For centuries, gemstones have been presented to the wealthy and royalty as gifts. They have been used in coronations, carved into mausoleums, embellished on statues and used for healing.
Ancient civilisations in Asia and South America began to attribute medicinal and magical powers to gemstones, and even today, there is a long-standing tradition of healing with precious stones in the Arab world.
Sumaya Durrani, an artist and the former principal of the Pakistan Gem and Jewellery Institute, attributes the healing properties to the way the crystals are formed. “When the minerals present in gemstones come in contact with the minerals inside us, they tend to enhance certain attributes and abilities.”
Dr Mariam Aftab, a specialist in Reiki (a Japanese technique for stress reduction and healing) agrees, “Gemstones have healing qualities. Healing houses keep machines called rotators which are embedded with green jade, because many hormonal and digestive problems can be treated with green jade.”
Amongst the most well-known precious stones today, emerald has the power to “heal eyesight problems”, says Dr Aliya Aftab. In ancient Rome, Emperor Nero wore sunglasses with emerald lenses to watch gladiators fight, believing that constantly looking through the gem would help his vision.
Turquoise was brought from Turkey and was one of the first gems to be used in jewellery; a gift of turquoise represents friendship and luck. In South Asia, a lot of people wear silver rings embedded with this stone and these rings are available at many dargahs (shrines) across South Asia. Many people visit Pir Haji Ali’s dargah in India to receive blessings and buy the rings as a sign of the saint’s blessing.
Sapphires are believed to heal blood disorders, remove fear and anxiety and allow the wearer to express themselves — for this reason it has become associated with royalty, and it is no coincidence there are many sapphires in the British Crown Jewels.
According to Sienna De Bough, a Mauritian gem therapist, rubies were seen to promote long life; taken to its extreme in some cultures, people would even have rubies inserted into their flesh in the hope of attaining immortality.
The different properties of stones have led them to be associated with other elements in life — such as signs of the zodiac or different months of the year. With crystals used in healing, it is also extremely common to associate them with the seven chakra points in the body, which are then divided into different functions and colors.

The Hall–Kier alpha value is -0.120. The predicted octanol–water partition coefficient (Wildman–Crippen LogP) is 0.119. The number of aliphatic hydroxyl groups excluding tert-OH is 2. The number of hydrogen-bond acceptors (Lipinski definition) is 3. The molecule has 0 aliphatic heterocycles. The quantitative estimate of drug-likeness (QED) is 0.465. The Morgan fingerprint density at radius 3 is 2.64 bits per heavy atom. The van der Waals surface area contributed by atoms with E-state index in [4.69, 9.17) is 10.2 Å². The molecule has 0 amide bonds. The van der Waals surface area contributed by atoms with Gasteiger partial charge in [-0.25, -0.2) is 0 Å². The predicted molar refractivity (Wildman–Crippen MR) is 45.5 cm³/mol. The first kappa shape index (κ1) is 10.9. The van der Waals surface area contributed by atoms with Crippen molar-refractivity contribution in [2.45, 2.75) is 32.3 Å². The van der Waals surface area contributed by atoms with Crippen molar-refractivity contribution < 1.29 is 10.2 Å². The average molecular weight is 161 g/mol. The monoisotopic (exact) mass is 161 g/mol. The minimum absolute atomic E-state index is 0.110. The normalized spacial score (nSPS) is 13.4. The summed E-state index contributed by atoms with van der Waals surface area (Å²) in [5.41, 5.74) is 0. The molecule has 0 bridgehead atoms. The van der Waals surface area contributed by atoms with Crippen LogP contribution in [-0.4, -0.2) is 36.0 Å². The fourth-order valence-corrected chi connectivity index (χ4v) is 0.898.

The first chakra (the base) is associated with physical energy and colors between dark red and black. Practitioners of crystal therapy often suggest stones such as garnet and obsidian to promote these qualities. The second chakra (the sacral) is associated with physical pleasure and creativity, as well as the color orange. The third chakra (the solar plexus) is associated with personal power, control and confidence, and the color yellow. The fourth chakra is the heart, and is linked to two different colors — pink and green. The fifth chakra (at the throat) is in control of the ability to communicate and helps in releasing negative emotions such as anger. It is considered to be light blue in color, and so is associated with gems such as aquamarine and azurite. The sixth chakra is the third eye, influencing perception and intuition and is thought to be dark blue. The seventh and highest chakra is the crown, which is said to control a person’s spiritual awareness. In terms of colour, it is associated with both purple and transparency and so crystals such as clear quartz are often associated with this chakra.
Beyond their appearance and value, many believe that gems carry the weight of centuries of belief. Durrani states, “People believe in different things. Some people wear gemstones to portray their wealth or to enhance their beauty and do not look at the metaphysical dimensions. The physical aspects can be measured but the metaphysical aspects are infinite, it is something present which you can not wish away.”